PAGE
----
Most of them had been kind; he had started to understand the curiosity that he had felt radiating from them. But now, there were these others who were
impatient and frightened.
He wasn’t to know that besides his lack of memory, his brain wasn’t functioning properly. The doctors had done their best, but they didn’t know
how to restore him to full mental health. He was such an unknown quantity to them.
A new General was put in charge of his ‘case’. This one took a softer, more patient approach and encouraged the staff to take Patient Z out into
the hospital grounds and see if they could interest him in his surroundings.
Patient Z responded a little better to this sort of stimulation and began to enjoy the outings. What he didn’t know was that this new General had
given up on trying to get any information out of him. Here was a man who understood the futility of flogging a dead horse.
This General, instead, was concentrating all his efforts on finding out where Patient Z had come from by examining the craft that he had been found
The technology was beyond his understanding, and that of his scientists, but they worked diligently and gradually they started to understand some of
its workings. They came to understand that it didn’t just ‘go’. It had something in it that looked like a communications device.
The new General made new efforts to understand Patient Z and his friendly approach started to yield success.
One day, he took the enormous risk of asking Patient Z if he remembered anything about the craft that had transported him here. Patient Z looked
blank, he couldn’t recall a thing. He only knew that he had woken up in that bed, but the idea of a transport started to interest him.
The General noticed that he had Patient Z’s attention and told him more about the craft. Communication between the two was still only rudimentary,
but the General could tell that he was about to make the breakthrough that had eluded his more brutal predecessor.
After a few days, while Patient Z was still enthusiastic and hadn’t had time to develop suspicions, the General arranged to have him taken to his
Much secrecy surrounded his transport from the hospital and Patient Z arrived disoriented and afraid. He wasn’t used to travelling any more and
being in a darkened vehicle that gave him motion sickness detracted greatly from any excitement he may have felt.
The General gave him time to recover and, when he judged that Patient Z was up to it, he took him into a large hangar and, with great aplomb, showed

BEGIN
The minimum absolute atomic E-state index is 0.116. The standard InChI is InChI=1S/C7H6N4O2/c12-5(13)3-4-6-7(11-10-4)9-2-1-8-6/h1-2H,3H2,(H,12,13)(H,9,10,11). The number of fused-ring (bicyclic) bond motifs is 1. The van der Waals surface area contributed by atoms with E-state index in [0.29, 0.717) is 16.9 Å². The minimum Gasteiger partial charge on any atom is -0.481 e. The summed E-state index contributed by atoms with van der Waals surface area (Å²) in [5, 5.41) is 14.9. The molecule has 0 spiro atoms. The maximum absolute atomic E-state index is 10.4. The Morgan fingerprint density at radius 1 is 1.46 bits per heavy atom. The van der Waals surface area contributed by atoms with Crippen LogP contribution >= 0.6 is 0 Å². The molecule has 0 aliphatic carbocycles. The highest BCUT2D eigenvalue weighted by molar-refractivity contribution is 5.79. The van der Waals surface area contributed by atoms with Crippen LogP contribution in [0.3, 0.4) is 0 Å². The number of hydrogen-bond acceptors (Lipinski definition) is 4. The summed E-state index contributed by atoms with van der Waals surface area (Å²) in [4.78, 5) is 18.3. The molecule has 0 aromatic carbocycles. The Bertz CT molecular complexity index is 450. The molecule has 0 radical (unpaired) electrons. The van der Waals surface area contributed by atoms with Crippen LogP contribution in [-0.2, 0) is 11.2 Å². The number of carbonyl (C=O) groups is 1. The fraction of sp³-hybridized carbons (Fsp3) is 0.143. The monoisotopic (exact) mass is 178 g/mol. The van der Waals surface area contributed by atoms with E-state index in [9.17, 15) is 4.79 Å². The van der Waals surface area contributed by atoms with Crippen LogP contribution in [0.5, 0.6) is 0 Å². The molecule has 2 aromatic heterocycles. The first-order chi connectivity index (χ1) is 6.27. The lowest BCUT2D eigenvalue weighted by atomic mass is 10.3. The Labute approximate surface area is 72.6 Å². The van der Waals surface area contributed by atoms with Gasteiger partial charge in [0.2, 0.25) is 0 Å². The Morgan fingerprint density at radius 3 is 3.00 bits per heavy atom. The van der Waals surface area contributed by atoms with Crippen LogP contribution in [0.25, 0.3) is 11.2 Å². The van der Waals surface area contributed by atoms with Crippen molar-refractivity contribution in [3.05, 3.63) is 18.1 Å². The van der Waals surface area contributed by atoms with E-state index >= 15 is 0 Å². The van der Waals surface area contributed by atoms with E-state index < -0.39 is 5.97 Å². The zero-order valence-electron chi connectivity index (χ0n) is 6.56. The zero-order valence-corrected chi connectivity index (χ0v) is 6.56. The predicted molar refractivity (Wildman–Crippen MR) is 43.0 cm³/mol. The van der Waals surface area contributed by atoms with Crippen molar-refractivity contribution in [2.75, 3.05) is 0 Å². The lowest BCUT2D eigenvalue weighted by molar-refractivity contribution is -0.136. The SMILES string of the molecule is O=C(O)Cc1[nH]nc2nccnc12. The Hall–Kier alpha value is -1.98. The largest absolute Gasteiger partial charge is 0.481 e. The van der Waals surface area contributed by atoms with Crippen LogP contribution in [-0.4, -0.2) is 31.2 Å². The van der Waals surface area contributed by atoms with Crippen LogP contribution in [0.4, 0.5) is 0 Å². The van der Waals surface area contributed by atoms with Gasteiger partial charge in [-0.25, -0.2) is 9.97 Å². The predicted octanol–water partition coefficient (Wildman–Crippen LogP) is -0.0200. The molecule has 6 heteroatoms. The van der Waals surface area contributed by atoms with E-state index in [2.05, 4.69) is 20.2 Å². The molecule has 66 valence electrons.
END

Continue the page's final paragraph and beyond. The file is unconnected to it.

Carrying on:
him the craft.
Something clicked in Patient Z’s mind – he recognised this. He knew it. He could fly that thing. Without warning, thoughts of escape hatched in
The General must have seen it. He smirked. No escape here – the reason they’d captured the craft so easily was that it was found floating
aimlessly in their skies. Something was obviously wrong with its engines.
What no-one had realised was that it was their pulling of Patient Z out of his stasis pod, and their subsequent clumsy attempts to revive him, that
had caused his brain damage.
Patient Z walked over to his craft, and entered it. Sat at the controls and with no need of his brain since all the memories of its workings were in
his fingers, switched on the communicator.
Back at his base, his voice crackled over the loudspeakers. Baffled engineers heard his first words.
They hadn’t been expecting to hear anything from him. He’d been given up as lost a couple of generations ago when his tracking device failed.
The equipment that he was now being heard from had been left in place more as a museum piece to the staff at the base and to pacify his youngest
daughter who had insisted vehemently that it never be dismantled. She had never given up hope of hearing from her Daddy.
Bafflement gave way to excitement and the engineers fell over themselves to try and answer him, fascinated to find out where he had ended up.
Patient Z had one thing on his mind. His daughters. He asked, emotionally, what had become of them?
Tactfully they told him that the youngest still lived. She was now a frail, very old lady who occasionally visited the base. She was well known for
her floaty pink dresses and the question she unfailingly asked. Had they heard from her father?
Even now, as they spoke, someone was on their way to tell her that her father, Zak Hogan, a pioneer in Earth’s long distance space exploration
programme, was on the line.
[edit on 1-7-2010 by berenike]